Bad impression set by pile of dumped rubbish

Rubbish on wasteland off Queens Street in Portsmouth.'Picture: Ian Hargreaves (141130-4) PPP-140418-173112003
Rubbish on wasteland off Queens Street in Portsmouth.'Picture: Ian Hargreaves (141130-4) PPP-140418-173112003
rw images from Simon Hart

From: Simon Hart <>

Even though George V proclaimed all German titles were to be given up by his family a century ago (July 17 1917), there is still physical evidence in our city of the Germanic royal house that once existed. Two commemoration stones relating to members of the royal house previous to the House of Windsor are so readily a part of the fabric of our daily lives but are probably in the most part overlooked.

A walk along Queen Street and on the corner with Aylward Street will present a building with a foundation stone that was laid by HRH Princess Henry of Battenberg in 1912. This was the married title of Queen Victoria's daughter Beatrice which was relinquished on 14 July 1917. From 17 July 1917 she was known as HRH the Princess Beatrice.

A visit to Sainsburys foyer in Commercial Road will provide the opportunity to see a commemoration stone for the opening of the Child's Ward of the Royal Hospital in 1909 by HH Princess Victoria of Schleswig

Four arrested after police crackdown in Commercial Road

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TOURISTS to Portsmouth are getting an eyeful of an eyesore on their way to the Historic Dockyard.

A pile of rubbish and discarded building materials is stacking up on a site in Queen Street, between the main entrance to the dockyard and a car park used by visitors on the way to the city’s top attractions.

Mike Critchley, who runs a bookshop just outside the Victory Gate, said he was disappointed the rubbish had been allowed to build up.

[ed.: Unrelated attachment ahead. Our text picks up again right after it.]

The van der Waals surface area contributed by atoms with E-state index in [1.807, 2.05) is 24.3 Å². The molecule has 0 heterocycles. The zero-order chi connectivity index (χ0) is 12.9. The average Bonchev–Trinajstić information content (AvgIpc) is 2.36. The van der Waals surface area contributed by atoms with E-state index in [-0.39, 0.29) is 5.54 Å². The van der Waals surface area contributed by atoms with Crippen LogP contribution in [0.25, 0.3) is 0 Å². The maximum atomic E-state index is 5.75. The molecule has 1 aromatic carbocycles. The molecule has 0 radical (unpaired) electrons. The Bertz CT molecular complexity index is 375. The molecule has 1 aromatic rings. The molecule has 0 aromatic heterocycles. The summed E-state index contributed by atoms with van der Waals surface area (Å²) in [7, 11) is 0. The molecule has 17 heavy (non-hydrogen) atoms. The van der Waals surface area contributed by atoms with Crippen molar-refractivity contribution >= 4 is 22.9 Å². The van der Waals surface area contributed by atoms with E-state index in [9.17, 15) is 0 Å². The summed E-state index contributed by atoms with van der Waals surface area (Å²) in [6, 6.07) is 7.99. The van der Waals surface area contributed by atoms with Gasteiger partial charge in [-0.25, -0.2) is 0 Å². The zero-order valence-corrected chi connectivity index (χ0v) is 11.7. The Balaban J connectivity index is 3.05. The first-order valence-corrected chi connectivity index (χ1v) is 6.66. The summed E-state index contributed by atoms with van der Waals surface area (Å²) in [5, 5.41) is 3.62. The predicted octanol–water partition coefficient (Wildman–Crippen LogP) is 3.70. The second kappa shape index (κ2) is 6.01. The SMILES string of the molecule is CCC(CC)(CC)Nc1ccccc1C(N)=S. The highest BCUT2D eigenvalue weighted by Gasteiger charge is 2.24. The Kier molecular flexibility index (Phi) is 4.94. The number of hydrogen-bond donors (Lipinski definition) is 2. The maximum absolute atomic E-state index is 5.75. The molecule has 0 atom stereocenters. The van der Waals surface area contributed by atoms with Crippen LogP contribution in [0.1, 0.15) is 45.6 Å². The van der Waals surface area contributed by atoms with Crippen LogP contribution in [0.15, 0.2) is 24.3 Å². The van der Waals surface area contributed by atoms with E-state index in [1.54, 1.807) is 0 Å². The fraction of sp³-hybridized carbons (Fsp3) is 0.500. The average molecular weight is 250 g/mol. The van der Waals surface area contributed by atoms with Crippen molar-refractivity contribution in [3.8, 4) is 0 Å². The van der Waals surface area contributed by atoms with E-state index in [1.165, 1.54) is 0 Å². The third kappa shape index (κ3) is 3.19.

He said most of the rubbish looked like discarded household waste but there were also bigger pieces of wood and refuse and what looked like a site where people had been having bonfires.

Mr Critchley said tourists commented on the rubbish when visiting his store.

He said: ‘I’ve travelled to world-class maritime history sites throughout the world, from Hawaii to Moscow, and it’s a shame to see this rubbish spoiling the experience of visitors to our own world-class site in Portsmouth.

‘We get people in here from overseas who point out the piles of rubbish and site where’s there’s been bonfires.

‘It just looks like people have used it as a convenient dumping ground for people to throw their rubbish.

‘It’s not a very good shop window for what is a world-class heritage site.’

Mr Critchley called for the rubbish to be cleaned up so that visitors left with a better impression of the city.

He said: ‘I guess it’s down to the owner of the property and the community as a whole to who genuinely depend on visitors coming to the Historic Dockyard.’

Mr Critchley called for the whole area of The Hard to be regenerated.

He said: ‘The naval base and what’s on display in there gets rave reviews – it’s just the pretty grotty area around it that lets people down.’

As reported in The News, Portsmouth City Council is planning a crackdown on public littering from May.
People will face on-the-spot fines if caught throwing away as little as a cigarette butt, or allowing their dogs to mess the pavement.